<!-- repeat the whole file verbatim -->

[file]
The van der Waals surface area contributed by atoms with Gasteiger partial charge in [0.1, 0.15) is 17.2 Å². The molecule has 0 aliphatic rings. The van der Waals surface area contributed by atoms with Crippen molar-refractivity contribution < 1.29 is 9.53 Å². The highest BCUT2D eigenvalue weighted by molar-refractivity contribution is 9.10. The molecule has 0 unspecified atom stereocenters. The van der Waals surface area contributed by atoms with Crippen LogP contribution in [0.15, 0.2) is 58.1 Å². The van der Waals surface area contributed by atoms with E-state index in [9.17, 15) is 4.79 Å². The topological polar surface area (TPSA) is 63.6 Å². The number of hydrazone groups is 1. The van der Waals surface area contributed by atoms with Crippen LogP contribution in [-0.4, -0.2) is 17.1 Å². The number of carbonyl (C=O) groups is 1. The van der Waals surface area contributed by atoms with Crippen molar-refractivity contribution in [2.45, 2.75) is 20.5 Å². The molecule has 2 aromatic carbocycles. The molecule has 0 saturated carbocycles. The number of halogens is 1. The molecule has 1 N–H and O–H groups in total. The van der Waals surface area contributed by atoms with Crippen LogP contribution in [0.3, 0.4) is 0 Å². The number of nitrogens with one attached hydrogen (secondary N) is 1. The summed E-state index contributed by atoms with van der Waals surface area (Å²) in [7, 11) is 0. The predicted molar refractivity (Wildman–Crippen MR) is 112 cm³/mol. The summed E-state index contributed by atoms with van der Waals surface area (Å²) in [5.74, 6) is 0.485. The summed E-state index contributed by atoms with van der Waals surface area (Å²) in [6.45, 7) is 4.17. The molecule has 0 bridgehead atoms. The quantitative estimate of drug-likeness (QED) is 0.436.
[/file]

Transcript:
The van der Waals surface area contributed by atoms with Gasteiger partial charge in [0.1, 0.15) is 17.2 Å². The molecule has 0 aliphatic rings. The van der Waals surface area contributed by atoms with Crippen molar-refractivity contribution < 1.29 is 9.53 Å². The highest BCUT2D eigenvalue weighted by molar-refractivity contribution is 9.10. The molecule has 0 unspecified atom stereocenters. The van der Waals surface area contributed by atoms with Crippen LogP contribution in [0.15, 0.2) is 58.1 Å². The van der Waals surface area contributed by atoms with E-state index in [9.17, 15) is 4.79 Å². The topological polar surface area (TPSA) is 63.6 Å². The number of hydrazone groups is 1. The van der Waals surface area contributed by atoms with Crippen LogP contribution in [-0.4, -0.2) is 17.1 Å². The number of carbonyl (C=O) groups is 1. The van der Waals surface area contributed by atoms with Crippen molar-refractivity contribution in [2.45, 2.75) is 20.5 Å². The molecule has 2 aromatic carbocycles. The molecule has 0 saturated carbocycles. The number of halogens is 1. The molecule has 1 N–H and O–H groups in total. The van der Waals surface area contributed by atoms with Crippen LogP contribution in [0.3, 0.4) is 0 Å². The number of nitrogens with one attached hydrogen (secondary N) is 1. The summed E-state index contributed by atoms with van der Waals surface area (Å²) in [7, 11) is 0. The predicted molar refractivity (Wildman–Crippen MR) is 112 cm³/mol. The summed E-state index contributed by atoms with van der Waals surface area (Å²) in [5.74, 6) is 0.485. The summed E-state index contributed by atoms with van der Waals surface area (Å²) in [6.45, 7) is 4.17. The molecule has 0 bridgehead atoms. The quantitative estimate of drug-likeness (QED) is 0.436.